"Obey those who rule over you, and be submissive, for they watch out for your souls, as those who must give account. Let them do so with joy and not with grief, for that would be unprofitable for you." - Hebrews 13:17

"So then each of us shall give account of himself to God" - Romans 14:12.

“Only a free person can live with an uneven score.” – Lewis B. Smedes

THE MOTIVATION OF FELLOWSHIP

Paul reminds Philemon in a round about way that he, like Paul, is a part of a greater fellowship – the Church.
The Christian life is not lived in a vacuum. Believers do not act alone, independent of the fellowship.

"Epaphras, my fellow prisoner in Christ Jesus, greets you, as do Mark, Aristarchus, Demas, Luke, my fellow laborers." - Philemon 24-24

4 Valuable Truths of Fellowship

1. We are not alone – we are a part of one another.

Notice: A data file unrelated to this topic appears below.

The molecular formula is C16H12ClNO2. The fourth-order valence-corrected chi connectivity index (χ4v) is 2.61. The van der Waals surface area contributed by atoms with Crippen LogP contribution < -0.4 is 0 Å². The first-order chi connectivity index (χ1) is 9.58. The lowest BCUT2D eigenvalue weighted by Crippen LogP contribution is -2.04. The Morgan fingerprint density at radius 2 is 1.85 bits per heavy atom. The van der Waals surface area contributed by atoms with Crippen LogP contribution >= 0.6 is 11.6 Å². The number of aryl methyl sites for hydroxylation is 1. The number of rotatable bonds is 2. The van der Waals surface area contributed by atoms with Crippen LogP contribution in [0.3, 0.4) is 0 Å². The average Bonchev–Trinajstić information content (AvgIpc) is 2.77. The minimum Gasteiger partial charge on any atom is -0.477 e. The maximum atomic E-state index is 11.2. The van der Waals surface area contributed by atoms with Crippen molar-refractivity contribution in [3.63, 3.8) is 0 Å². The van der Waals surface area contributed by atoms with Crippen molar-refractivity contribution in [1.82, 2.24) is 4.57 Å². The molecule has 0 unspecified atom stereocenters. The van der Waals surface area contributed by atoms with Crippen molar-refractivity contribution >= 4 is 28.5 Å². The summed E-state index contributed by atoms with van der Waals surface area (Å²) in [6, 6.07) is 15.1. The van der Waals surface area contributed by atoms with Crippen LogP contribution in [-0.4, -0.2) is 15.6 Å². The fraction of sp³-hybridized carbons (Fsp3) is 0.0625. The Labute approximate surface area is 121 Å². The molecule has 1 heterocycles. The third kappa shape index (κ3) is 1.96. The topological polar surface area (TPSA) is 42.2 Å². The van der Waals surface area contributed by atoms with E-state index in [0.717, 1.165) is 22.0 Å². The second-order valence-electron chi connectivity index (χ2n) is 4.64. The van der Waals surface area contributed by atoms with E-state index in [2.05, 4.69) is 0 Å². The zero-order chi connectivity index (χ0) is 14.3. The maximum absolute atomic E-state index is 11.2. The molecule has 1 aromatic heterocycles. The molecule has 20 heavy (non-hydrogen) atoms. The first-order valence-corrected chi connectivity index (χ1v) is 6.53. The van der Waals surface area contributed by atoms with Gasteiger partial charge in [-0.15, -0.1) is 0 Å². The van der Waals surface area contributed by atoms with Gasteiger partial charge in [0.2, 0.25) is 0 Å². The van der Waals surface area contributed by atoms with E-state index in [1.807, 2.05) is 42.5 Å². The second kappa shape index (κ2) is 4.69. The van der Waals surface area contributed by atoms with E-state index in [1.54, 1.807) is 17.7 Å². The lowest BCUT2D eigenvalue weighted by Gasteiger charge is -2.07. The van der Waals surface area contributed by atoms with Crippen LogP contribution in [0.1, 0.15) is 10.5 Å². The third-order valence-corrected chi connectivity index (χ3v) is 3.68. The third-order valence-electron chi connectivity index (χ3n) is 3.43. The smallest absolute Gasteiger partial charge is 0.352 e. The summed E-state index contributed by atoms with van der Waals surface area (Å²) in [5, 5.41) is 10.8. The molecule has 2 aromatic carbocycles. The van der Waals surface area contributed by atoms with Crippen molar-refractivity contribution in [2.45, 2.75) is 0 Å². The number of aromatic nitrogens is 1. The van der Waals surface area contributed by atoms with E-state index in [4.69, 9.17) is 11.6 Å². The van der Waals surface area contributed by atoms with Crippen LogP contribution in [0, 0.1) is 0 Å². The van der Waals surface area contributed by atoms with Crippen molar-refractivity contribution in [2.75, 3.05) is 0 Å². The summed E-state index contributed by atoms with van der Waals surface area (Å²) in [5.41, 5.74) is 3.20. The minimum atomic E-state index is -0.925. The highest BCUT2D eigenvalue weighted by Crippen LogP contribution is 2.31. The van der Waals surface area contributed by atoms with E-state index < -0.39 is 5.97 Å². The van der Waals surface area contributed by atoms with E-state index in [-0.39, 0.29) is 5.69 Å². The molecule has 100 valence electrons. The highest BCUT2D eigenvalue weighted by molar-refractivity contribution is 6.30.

2. We cannot act independently of each other.
3. We are responsible to each other to help create the atmosphere of forgiveness.
4. Fellowship with God and His family moves us to forgive.

"The grace of our Lord Jesus Christ be with your spirit. Amen." - Philemon 25

There are many barriers that seem come between people today, race, social status, sex, personality differences – but Christ can break down these barriers!

God’s grace is how He forgives us. Grace is the fertile ground from which forgiveness grows out of. Grace motivates us to forgive. Grace is dispensed in forgiveness.

Jesus Christ changed Onesimus’ relationship with Philemon from slave to brother. In the same manner, Christ can transform our most hopeless relationships into deep loving friendships.

Is there a relationship you need Jesus Christ to change? 
Do you need Him to breakdown the barriers of unforgiveness?